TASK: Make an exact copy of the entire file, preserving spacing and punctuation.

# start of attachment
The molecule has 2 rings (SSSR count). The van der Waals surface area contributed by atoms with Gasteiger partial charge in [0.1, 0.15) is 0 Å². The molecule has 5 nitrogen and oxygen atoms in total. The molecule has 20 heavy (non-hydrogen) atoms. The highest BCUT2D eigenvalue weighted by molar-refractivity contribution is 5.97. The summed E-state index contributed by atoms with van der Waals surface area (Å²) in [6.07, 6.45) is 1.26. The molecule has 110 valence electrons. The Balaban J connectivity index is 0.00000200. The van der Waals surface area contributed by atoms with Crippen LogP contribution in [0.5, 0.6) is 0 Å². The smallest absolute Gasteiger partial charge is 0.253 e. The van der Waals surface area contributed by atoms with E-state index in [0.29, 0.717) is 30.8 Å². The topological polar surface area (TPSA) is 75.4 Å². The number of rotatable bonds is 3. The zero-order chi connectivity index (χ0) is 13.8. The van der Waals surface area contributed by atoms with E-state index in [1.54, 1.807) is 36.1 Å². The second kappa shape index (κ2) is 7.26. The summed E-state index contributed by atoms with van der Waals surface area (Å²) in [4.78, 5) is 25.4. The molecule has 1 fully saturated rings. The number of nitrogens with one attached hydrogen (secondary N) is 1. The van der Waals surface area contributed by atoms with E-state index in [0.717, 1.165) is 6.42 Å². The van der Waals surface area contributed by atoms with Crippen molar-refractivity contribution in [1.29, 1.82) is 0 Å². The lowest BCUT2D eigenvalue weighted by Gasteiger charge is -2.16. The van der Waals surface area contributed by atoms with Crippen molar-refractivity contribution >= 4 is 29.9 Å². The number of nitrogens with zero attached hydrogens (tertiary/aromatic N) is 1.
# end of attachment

The molecule has 2 rings (SSSR count). The van der Waals surface area contributed by atoms with Gasteiger partial charge in [0.1, 0.15) is 0 Å². The molecule has 5 nitrogen and oxygen atoms in total. The molecule has 20 heavy (non-hydrogen) atoms. The highest BCUT2D eigenvalue weighted by molar-refractivity contribution is 5.97. The summed E-state index contributed by atoms with van der Waals surface area (Å²) in [6.07, 6.45) is 1.26. The molecule has 110 valence electrons. The Balaban J connectivity index is 0.00000200. The van der Waals surface area contributed by atoms with Crippen LogP contribution in [0.5, 0.6) is 0 Å². The smallest absolute Gasteiger partial charge is 0.253 e. The van der Waals surface area contributed by atoms with E-state index in [0.29, 0.717) is 30.8 Å². The topological polar surface area (TPSA) is 75.4 Å². The number of rotatable bonds is 3. The zero-order chi connectivity index (χ0) is 13.8. The van der Waals surface area contributed by atoms with E-state index in [1.54, 1.807) is 36.1 Å². The second kappa shape index (κ2) is 7.26. The summed E-state index contributed by atoms with van der Waals surface area (Å²) in [4.78, 5) is 25.4. The molecule has 1 fully saturated rings. The number of nitrogens with one attached hydrogen (secondary N) is 1. The van der Waals surface area contributed by atoms with E-state index in [0.717, 1.165) is 6.42 Å². The van der Waals surface area contributed by atoms with Crippen molar-refractivity contribution in [1.29, 1.82) is 0 Å². The lowest BCUT2D eigenvalue weighted by Gasteiger charge is -2.16. The van der Waals surface area contributed by atoms with Crippen molar-refractivity contribution >= 4 is 29.9 Å². The number of nitrogens with zero attached hydrogens (tertiary/aromatic N) is 1.